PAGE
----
The jacket’s artwork provided no clue as to what the band was actually like. Illustrated by Joe Heiner, the image is based on a picture of golfer Chi-Chi Rodriguez. Its a compelling graphic and seems to satirize…something. Golf? Corporate image-making? Candy-coated fun? The suburban sporting life? Hard to say, but the jacket artwork is worthy of framing.

So – Q: Are We Not Men? A: We Are Devo! is one of those records that if you see it and don’t have it, grab it.

© 2017 Chris Barry

I’m Not Gonna Steal Your Fuckin’ Records

Let’s Get It On
Marvin Gaye
T 329V1

An empty jacket on the shelves means the store is keeping the corresponding LP behind the counter so you have to ask for it when you go up to pay.

I’ve seen this done with so-called premium or ‘rare’ records – the albums store owners think are going to get switched out with inferior records or – worse – stolen.

The stores have a million reasons why they do it: “people will slip an extra record into the sleeve,” “people will swap a beat up record with a record in good condition,” “people will slip the LP into their coat and walk out,” etc.

This retail practice is all about what people might do. Its indicative of a lack of trust that store owners have for their customers (or potential customers).

I get it – people steal shit. They shoplift. But if I decide not to come back to a store because I can’t examine the vinyl I’m about to purchase because the record’s being held hostage behind the counter, the store is probably going to lose a purchase – mine – and not just one but many. Many more purchases lost than any $5 (or $50) record jammed in someone’s pants.

But does a store care about its customers? If its one of those corporate stores like Half Price Books, probably not. They get so many people coming and going, they could care less who graces their threshold. The thing is though, if I feel disrespected, I’m not going back and I’m going to talk about the experience online in groups like Vinyl Addiction on Facebook. And write about it on this blog…and tweet about it.

Lets face it – empty jackets on the store shelves are a sign of disrespect. And condescending. And that you don’t matter. This is a larger customer service issue that goes deeper than trying to curtail shoplifting. It’s a corporate fear masked by a superiority complex that actually implies the customer doesn’t mean anything – that all customers are potential thieves.

Its anti-customer service.

As a paying consumer, I deserve the opportunity to look at what I’m about to buy. Not be christened as a potential thief.

© 2017 Chris Barry

Dump Your MP3 Music Files Now

Tres Hombres
ZZ Top
XPS 631

Digital files are the worst way to collect music. They’re an abomination. They’re anti-music.

These files don’t exist. They’re air. A bunch of 0s and 1s. They’re Justin Bieber.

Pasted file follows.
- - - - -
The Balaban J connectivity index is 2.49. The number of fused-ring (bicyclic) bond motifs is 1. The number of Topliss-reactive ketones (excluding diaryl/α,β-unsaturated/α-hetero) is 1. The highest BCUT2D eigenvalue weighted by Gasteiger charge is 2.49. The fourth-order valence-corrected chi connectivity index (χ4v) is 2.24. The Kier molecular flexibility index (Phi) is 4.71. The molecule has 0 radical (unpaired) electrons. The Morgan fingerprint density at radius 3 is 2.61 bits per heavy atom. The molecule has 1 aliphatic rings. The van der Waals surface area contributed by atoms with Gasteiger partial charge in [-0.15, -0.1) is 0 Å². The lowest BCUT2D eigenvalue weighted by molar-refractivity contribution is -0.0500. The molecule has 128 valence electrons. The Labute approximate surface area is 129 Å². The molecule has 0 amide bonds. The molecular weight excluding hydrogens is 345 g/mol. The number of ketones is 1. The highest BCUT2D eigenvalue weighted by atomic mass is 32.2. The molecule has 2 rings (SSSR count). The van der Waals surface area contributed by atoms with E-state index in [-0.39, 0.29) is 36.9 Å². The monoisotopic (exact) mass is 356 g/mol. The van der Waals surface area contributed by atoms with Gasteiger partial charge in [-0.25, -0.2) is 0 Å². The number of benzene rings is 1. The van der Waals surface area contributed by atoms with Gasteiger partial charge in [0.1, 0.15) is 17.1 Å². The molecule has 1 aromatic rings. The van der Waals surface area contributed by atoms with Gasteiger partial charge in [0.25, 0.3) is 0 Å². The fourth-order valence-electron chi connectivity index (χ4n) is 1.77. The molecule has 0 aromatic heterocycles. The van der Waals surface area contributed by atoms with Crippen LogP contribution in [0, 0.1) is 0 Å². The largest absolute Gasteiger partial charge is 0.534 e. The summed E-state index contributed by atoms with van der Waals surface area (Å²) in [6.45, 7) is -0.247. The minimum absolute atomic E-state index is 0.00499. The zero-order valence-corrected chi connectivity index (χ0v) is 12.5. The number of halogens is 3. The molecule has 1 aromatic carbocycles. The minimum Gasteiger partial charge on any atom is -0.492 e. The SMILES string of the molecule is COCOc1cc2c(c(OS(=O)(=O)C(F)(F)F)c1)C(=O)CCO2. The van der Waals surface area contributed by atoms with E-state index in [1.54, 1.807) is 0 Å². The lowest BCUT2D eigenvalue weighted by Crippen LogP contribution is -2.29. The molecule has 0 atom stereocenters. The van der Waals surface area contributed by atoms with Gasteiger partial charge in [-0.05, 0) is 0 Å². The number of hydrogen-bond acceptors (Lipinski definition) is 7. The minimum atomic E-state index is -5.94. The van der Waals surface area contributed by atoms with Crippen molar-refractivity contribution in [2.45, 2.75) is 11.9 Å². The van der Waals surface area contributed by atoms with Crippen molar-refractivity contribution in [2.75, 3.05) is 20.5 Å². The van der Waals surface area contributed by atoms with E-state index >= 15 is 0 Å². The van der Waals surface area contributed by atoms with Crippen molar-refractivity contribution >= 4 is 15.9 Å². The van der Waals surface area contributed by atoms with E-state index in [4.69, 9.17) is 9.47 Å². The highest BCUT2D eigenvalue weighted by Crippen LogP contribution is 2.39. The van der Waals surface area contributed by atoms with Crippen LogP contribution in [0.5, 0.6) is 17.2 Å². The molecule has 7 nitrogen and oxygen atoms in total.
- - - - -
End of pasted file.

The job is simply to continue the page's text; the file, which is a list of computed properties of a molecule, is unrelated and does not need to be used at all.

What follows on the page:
If you listen to the great ZZ Top song “Master of Sparks” off Tres Hombres on vinyl, your first reaction may be what the fuck is going on there? Sounds like it was recorded in mud…but that’s the point. That’s how the little ‘ol band from Texas intended it. Muddy, nasty, sleazy. In fact, the whole album, produced by Bill Ham, sounds this way. And that’s why it’s so great. Its recording is an interpretation of the sound that ZZ Top was trying to capture at that time. It ain’t clean – it’s a garbled, glorious bloozy boozy mess.

Hear it as a digital file and it sounds tinny, unnatural and loud. The idea with digital – and this hearkens back to the CD days – was to ‘clean’ up vinyl. To eliminate any pops, ticks, scratches, pits – anything that may make extraneous noise on a record’s surface. Not a bad idea – especially if you have records that are so dinged up you can’t listen to them. But the idea with digital was also to either equalize everything out of the music or over-equalize it, boosting all levels and dumping dynamic range. Dynamic range in music is the difference between the quietest and loudest volume of an instrument, part or piece of music. Often, when things are reproduced digitally, this range becomes limited through compression, which allows for louder volume, but can make the recording sound lifeless.

This isn’t always the case with CDs – I have some that sound incredible but most sound wrong. Like those Beatles CDs that were released in the late ’80s. They’re way off compared to hearing them on vinyl. In fact, when I first purchased those discs back then, they almost destroyed my love for the Beatles they sounded so bad. Nothing emerged from those reproductions except disappointment.

Take MP3 files. They’re completely stripped of dynamic range. They’re dull coming out of little ear buds that further destroy sound quality. Sure, they’re easy to download and they’re portable but to what point? Take your music everywhere? Ultimately they underwhelm the music listening experience.

Here’s Neil Young’s take on digital music downloads: “It’s about sound quality. I don’t need my music to be devalued by the worst quality in the history of broadcasting or any other form of distribution. It’s bad for music.”

There’s another aspect to collecting albums as opposed to air-based files. Records are a physical representation, with actual tracks cut into grooves that vibrate (like sound waves) when a needle glides inside of them.

Albums are an actual product. Not only do you have the vinyl disc itself, but you have the jacket, the sleeve, lyric sheets – all those great real things that you can curate, see and hold.

© 2017 Chris Barry